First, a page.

At the moment, most of the gaming community seems to be wrapped up in the breathtakingly-long wait for CD Projekt Red’s highly-anticipated Cyberpunk 2077. Keanu Reeves confidently unveiled the game’s April 2020 release date at E3, but with that date nearly a year in the future, the interim time will feel all the more agonizing.
That said, news and leaks about the game have started to ramp up now that an official release date has been confirmed. While there isn’t much gameplay footage for the public to go off of at the moment, we’ve been blessed with quite a bit of information from those behind Cyberpunk’s development.
Specifically, lead quest designer Pawel Sasko recently spilled the beans about a number of gameplay and story elements in the upcoming game. Most crucially, he revealed that Cyberpunk 2077 will feature a romance system that’s “very similar” to what we’ve seen in The Witcher 3: Wild Hunt, CD Projekt Red’s previous major outing—a game which was, somewhat controversially, just announced for the Nintendo Switch.
According to a Reddit post on the Cyberpunk sub, Sasko, a man who seems to end most of his sentences with "winky faces", said that the romance system in the upcoming RPG will follow the structure seen in The Witcher in that unique options and questlines will become available to the player depending on a variety of factors. These elements were certainly robust in The Witcher, but Cyberpunk may well take the groundwork done in CD Projekt’s previous game and expand upon it.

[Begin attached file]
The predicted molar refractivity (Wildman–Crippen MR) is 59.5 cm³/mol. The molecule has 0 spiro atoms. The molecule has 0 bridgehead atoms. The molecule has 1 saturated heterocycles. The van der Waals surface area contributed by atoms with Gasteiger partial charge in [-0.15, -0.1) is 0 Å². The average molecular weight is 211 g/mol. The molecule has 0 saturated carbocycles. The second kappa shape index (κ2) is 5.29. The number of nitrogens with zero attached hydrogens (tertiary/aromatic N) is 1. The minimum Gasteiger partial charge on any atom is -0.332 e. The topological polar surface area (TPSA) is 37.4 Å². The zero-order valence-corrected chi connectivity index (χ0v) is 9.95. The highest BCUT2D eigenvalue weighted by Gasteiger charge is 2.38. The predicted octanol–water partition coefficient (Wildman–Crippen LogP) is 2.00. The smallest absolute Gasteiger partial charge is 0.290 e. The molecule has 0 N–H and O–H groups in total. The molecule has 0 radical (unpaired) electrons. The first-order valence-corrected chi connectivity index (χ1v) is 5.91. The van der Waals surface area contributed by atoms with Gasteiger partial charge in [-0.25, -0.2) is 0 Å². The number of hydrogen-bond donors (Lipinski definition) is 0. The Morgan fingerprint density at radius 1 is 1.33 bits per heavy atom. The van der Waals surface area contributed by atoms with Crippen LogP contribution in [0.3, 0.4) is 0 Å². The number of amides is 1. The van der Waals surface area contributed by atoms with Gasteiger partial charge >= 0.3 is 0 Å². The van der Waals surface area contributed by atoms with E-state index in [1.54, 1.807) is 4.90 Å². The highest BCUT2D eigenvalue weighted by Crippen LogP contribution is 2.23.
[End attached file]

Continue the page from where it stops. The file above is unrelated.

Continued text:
Most crucially, fans have been clamoring to find out if non-heterosexual relationships will be possible in Cyberpunk 2077. This was a notable absence from The Witcher 3, though Sasko explained that, because Geralt was a predetermined character, the player wasn’t granted access to options that would have been outside of the character’s personal tastes. Given that players can design their own characters in Cyberpunk 2077, that likely won’t be an issue, and Sasko did seem to imply that more dynamic romance options will indeed be a part of the far-future inspired game.
Player choice certainly seems to be at the forefront of Cyberpunk 2077, and we’re not talking about the buy-in-game-currencies-or-grind-for-forty-hours sort of “player choice” that other, less reputable publishers like to include in their games. Of course, there was a bit of a dust-up concerning transgender representation in the game, and it’s hard to determine exactly how that kind of backlash may factor into what’s ultimately possible in the game at release.
Still, the aforementioned capstone on the Witcher trilogy was an undisputed high water mark for RPGs this generation, and fans are keeping their fingers crossed in the hope that CD Projekt Red will somehow manage to outdo themselves come next April. Romance options will, at the end of the day, only serve as one small aspect of an otherwise overwhelmingly-massive game, but it’s nice to know that attention is being paid to every last detail of the experience.